Arthur Miller's Modern Culture: Identity And Aspects Of Culture

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Identity & aspects of culture In the first 9 chapters the cultural influence is rather subtle. The main focus during the beginning chapters is instead on the main character’s present situation as well as his background as a divorced, middle aged, university professor. The professor, David Lurie, engages in two different sexual relationships, first with the escort Seraya, and secondly with one of his students called Melanie. It seems as if David views neither of the women as much more than something usable for his own personal needs, and his focus is almost solely on their bodies which he somewhat indirectly implies having a certain claim on. “Why? Because a woman's beauty does not belong to her alone. It is part of the bounty she brings into the world. She has a duty to…show more content…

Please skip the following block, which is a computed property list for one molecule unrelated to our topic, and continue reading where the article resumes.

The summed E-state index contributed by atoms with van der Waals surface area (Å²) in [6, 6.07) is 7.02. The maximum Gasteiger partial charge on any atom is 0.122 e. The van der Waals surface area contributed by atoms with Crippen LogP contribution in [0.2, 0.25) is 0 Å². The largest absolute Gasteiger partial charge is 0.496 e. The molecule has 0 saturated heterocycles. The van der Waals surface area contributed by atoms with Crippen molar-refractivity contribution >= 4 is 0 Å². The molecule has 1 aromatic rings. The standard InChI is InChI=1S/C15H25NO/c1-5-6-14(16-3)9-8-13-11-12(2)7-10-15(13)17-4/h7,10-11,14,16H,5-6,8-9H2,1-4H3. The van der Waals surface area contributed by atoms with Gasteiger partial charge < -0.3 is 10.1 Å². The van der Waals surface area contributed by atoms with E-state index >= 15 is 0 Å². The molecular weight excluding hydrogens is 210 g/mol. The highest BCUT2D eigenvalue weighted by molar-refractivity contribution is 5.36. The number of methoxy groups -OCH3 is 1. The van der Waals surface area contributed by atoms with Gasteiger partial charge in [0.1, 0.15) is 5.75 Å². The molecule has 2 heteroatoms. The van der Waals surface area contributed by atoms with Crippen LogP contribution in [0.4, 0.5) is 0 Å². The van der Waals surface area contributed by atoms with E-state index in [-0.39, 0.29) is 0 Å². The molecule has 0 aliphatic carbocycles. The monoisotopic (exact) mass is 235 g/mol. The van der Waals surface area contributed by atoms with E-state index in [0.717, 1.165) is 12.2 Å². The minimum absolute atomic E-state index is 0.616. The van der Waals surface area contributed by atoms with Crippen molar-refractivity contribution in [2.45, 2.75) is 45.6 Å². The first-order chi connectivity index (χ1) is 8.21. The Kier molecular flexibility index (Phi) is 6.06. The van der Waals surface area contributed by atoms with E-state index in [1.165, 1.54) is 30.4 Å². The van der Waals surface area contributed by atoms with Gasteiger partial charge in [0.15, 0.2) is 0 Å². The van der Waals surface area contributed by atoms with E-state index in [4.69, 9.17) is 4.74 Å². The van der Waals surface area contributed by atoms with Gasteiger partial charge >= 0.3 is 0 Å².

He express his dislike towards women who make no effort to be attractive referring to one of Lucy's friends, and describes his daughter's body in a more detailed way than any male character in the book; “Her hips and breasts are now (he searches for the best word) ample” and later “Ample is a kind word for Lucy. Soon she will be positively heavy. Letting herself go, as happens when one withdraws from the field of love” (chapter 7). Culture clashes The move to the countryside offers a great change of scenery. Lucy and David are close to being polar opposites, and live their lives accordingly. David sees himself as an intellectual from the city, whereas he sees Lucy as someone from the past. Despite their differences, he seems to be a proud parent: “Good! If this is to be what he leaves behind - this daughter, this woman - then he does not have to be ashamed” (chapter 7). Although, Lucy believes that he still thinks that she should be doing something better with her life, reaching “higher”, and that the farmer's life is below him. The importance of religion and

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